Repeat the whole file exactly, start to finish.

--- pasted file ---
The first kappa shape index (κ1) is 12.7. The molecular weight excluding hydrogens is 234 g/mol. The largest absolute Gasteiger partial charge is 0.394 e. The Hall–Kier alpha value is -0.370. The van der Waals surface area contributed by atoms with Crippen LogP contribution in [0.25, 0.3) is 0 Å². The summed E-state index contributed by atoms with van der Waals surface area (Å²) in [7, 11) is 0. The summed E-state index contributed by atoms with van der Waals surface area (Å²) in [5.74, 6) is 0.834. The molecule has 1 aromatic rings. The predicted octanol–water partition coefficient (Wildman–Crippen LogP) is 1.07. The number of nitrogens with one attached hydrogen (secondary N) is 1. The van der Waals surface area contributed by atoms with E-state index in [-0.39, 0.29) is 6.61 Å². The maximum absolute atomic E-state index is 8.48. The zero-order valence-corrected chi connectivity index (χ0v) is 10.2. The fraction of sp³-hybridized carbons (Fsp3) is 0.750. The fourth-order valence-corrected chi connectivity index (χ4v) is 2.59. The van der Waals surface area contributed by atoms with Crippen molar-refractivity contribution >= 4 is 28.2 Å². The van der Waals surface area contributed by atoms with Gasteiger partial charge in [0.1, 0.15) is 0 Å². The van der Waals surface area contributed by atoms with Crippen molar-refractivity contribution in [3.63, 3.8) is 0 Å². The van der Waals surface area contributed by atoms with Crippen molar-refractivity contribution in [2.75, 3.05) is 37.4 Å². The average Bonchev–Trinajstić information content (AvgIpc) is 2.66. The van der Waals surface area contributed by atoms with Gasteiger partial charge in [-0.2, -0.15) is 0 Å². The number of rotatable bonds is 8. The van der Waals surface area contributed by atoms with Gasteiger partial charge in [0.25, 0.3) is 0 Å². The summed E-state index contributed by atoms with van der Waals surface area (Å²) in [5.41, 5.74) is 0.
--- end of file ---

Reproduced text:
The first kappa shape index (κ1) is 12.7. The molecular weight excluding hydrogens is 234 g/mol. The largest absolute Gasteiger partial charge is 0.394 e. The Hall–Kier alpha value is -0.370. The van der Waals surface area contributed by atoms with Crippen LogP contribution in [0.25, 0.3) is 0 Å². The summed E-state index contributed by atoms with van der Waals surface area (Å²) in [7, 11) is 0. The summed E-state index contributed by atoms with van der Waals surface area (Å²) in [5.74, 6) is 0.834. The molecule has 1 aromatic rings. The predicted octanol–water partition coefficient (Wildman–Crippen LogP) is 1.07. The number of nitrogens with one attached hydrogen (secondary N) is 1. The van der Waals surface area contributed by atoms with E-state index in [-0.39, 0.29) is 6.61 Å². The maximum absolute atomic E-state index is 8.48. The zero-order valence-corrected chi connectivity index (χ0v) is 10.2. The fraction of sp³-hybridized carbons (Fsp3) is 0.750. The fourth-order valence-corrected chi connectivity index (χ4v) is 2.59. The van der Waals surface area contributed by atoms with Crippen molar-refractivity contribution >= 4 is 28.2 Å². The van der Waals surface area contributed by atoms with Gasteiger partial charge in [0.1, 0.15) is 0 Å². The van der Waals surface area contributed by atoms with Crippen molar-refractivity contribution in [3.63, 3.8) is 0 Å². The van der Waals surface area contributed by atoms with Crippen molar-refractivity contribution in [2.75, 3.05) is 37.4 Å². The average Bonchev–Trinajstić information content (AvgIpc) is 2.66. The van der Waals surface area contributed by atoms with Gasteiger partial charge in [-0.2, -0.15) is 0 Å². The number of rotatable bonds is 8. The van der Waals surface area contributed by atoms with Gasteiger partial charge in [0.25, 0.3) is 0 Å². The summed E-state index contributed by atoms with van der Waals surface area (Å²) in [5.41, 5.74) is 0.